06330.0    AA1 : Israeli Air Force, ISR 2240 ALE/USB sndg (23Oct14)       
06330.0    BB3 : Israeli Air Force Palmachin, ISR 2219 ALE/USB sndg (23Oct14)
06790.0    4204 : SONATRACH, ALG 2108 ALE/USB sndg (22Oct14)
06821.0    4XZ : Israeli Navy Haifa, ISR 2035 MIL-STD 188-110A/QPSK Hybrid Modem msgs nd (21Oct14)
07843.2    --- : unid NATO modem 2120 STANAG-4285/600L encrypted (24Oct14)
08132.0    BPLEZS : Bundespolizei, Cuxhaven, D 1552 ALE/USB clg BP23 (26Oct14)
08132.0    BPLEZS : Bundespolizei, Cuxhaven, D 1636 ALE/USB clg BP21 (26Oct14)
08149.2    IDR : Italian Navy Rome, I 1130 STANAG-4285/600L CARBs + keys legend (23Oct14)
08337.2    --- : unid NATO modem 2125 STANAG-4285/1200L encrypted (24Oct14)
08345.0    RME81 : Russian Navy ship 1808 CW "RMP DE RME81 QSA? QTC K" (26Oct14)
10712.0    --- : Russian Navy 1516 BEE/50/200 Sync 0x1eb41eb2952 (21Oct14)
10796.0    RAA : Russian Navy HQ Moscow, RUS 1307 CW in progress "Z 14522 3543Ø 21Ø38 = RPT AL AR RAA K" (21Oct14)
11027.0    --- : Russian diplo RUS 1253 USB/Serdolik nd (21Oct14)
12209.0    33351 : Turkish Civil Defence, TUR 1223 ALE/USB clg 3011 (21Oct14)
12209.0    3411 : Turkish Civil Defence Kocaeli, TUR 1238 ALE/USB sndg (21Oct14)
12209.0    818 : prob. Turkish Civil Defence , TUR 1218 ALE/USB sndg (21Oct14)
12464.0    RMGB : Russian Navy "Iman" 1207 CW "SML FOR RJE73 RJH45 = ...99417 10296...22212" (25Oct14)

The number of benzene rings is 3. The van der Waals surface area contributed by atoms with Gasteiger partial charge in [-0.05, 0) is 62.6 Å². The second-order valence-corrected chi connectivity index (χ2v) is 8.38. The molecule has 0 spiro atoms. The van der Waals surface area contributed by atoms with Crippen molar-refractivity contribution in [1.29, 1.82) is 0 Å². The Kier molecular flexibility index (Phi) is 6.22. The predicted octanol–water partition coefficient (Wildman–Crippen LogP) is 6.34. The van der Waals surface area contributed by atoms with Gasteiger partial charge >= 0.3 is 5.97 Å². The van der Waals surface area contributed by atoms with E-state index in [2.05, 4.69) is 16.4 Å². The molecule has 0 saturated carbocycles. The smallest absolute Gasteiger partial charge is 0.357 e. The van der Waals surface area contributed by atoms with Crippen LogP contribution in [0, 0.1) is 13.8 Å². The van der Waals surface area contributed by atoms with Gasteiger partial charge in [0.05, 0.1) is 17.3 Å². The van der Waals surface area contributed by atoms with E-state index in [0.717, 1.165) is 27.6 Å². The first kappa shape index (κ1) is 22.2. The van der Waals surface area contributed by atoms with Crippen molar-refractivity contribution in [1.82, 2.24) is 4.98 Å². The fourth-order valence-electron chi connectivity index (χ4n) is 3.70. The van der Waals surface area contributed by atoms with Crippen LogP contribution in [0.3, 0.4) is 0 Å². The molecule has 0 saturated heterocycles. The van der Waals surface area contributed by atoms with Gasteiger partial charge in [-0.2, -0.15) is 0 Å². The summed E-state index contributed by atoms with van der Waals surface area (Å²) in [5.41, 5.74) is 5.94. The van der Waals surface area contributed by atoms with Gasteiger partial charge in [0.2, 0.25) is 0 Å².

12464.0    RMCW : Russian Navy Donuzlav 1203 CW "QTC 81 18 22 1601 81 = ...99355 10303..." (22Oct14)
12464.0    RMCW : Russian Navy Donuzlav 1208 CW sending FM-13 synoptic report "...99358 10348..." (21Oct14)
12464.0    RJC20 : Russian Navy ship 1210 CW "SML FOR RJH45 RJE73 =...99351 10235...22232" (25Oct14)
12464.0    RMCW : Russian Navy Donuzlav 1205 CW "SML FOR RJE73 RJH45 = ...99417 10296...22212" (25Oct14)
12464.0    RFE76 : Russian Navy, Sibiriyakov 1207 CW "RCV DE RFE76 QYT4 QSA 3/4 QSA? K" (26Oct14)
12530.0    .--- : unid CIS Mil 1255 USB/J3E followed by AT-3004D transmission (25Oct14)
14376.0    G8RV : Russian Mil duplex 1157 CW 5-letters groups..."* G8RV QRV K" (22Oct14)
14556.0    RIW : Russian Navy HQ Moscow, RUS 1240 CW "497 55 22 142T 497 = FM RAA = 64981 IIII AS1 IIII RIW AS1 K" (22Oct14)
14556.0    RIW : Russian Navy HQ Moscow, RUS 1242 CW "QYT4 QWH 11842/12872 QSX 1237Ø/15463 K" (22Oct14)
14600.0    SPI : Polish Military, POL 1406 ALE/USB clg SNB813, Handshake (22Oct14)
14600.0    SPI : Polish Military, POL 1402 ALE/USB clg LCR154, no reply (22Oct14)
16402.0    ABA : Maltese Maritime HQ Floriana, MLT 1141 ALE/USB clg AB1 rptd 1148z (25Oct14)
19162.0    --- : MFA Cairo, EGY 1356 ARQ/Sitor-A clg New Delhi Embassy + Codan-9001 msgs nd (25Oct14)



IDR Italian Navy from Rome HQ
 
IDR Italian Navy - antenna site near Rome

RIW Russian Navy HQ, on-line decoding with multiPSK

25 October 2014

CODAN-9001/3012: MPSK-16 QPSK

The CODAN 9001 modem uses the 16 QPSK carriers for the transport of data (payload), each carrier is independently modulated with data so it carries a distinct channel-packet. All the 16 concurrent channel-packets constitute a frame and a number of frames constitute a multi-frame.



This "data" waveform is an asynchronous adaptive ARQ system. The modulation rate of each of the 16 tones is 75 Baud; the modulation type is quaternary phase-shift keying (QPSK). The QPSK scheme uses from 656.25 Hz to 2343.75 Hz, these center frequencies are derived from a 600 Hz to 2400 Hz frequency spread and 112.5 Hz per QPSK channel (http://signals.radioscanner.ru/base/signal85/)




While the CODAN-9001 transports data, the CODAN Chirp provides the ALE/selcall (Automatic Link Establishment) part between the peers.

Each payload data packet has a constant length and a sequence number. However, the numbering only serves as an example, and due to the use of ARQ-based retransmissions the numbering may not be sequential.

CODAN-9001 16 tones schema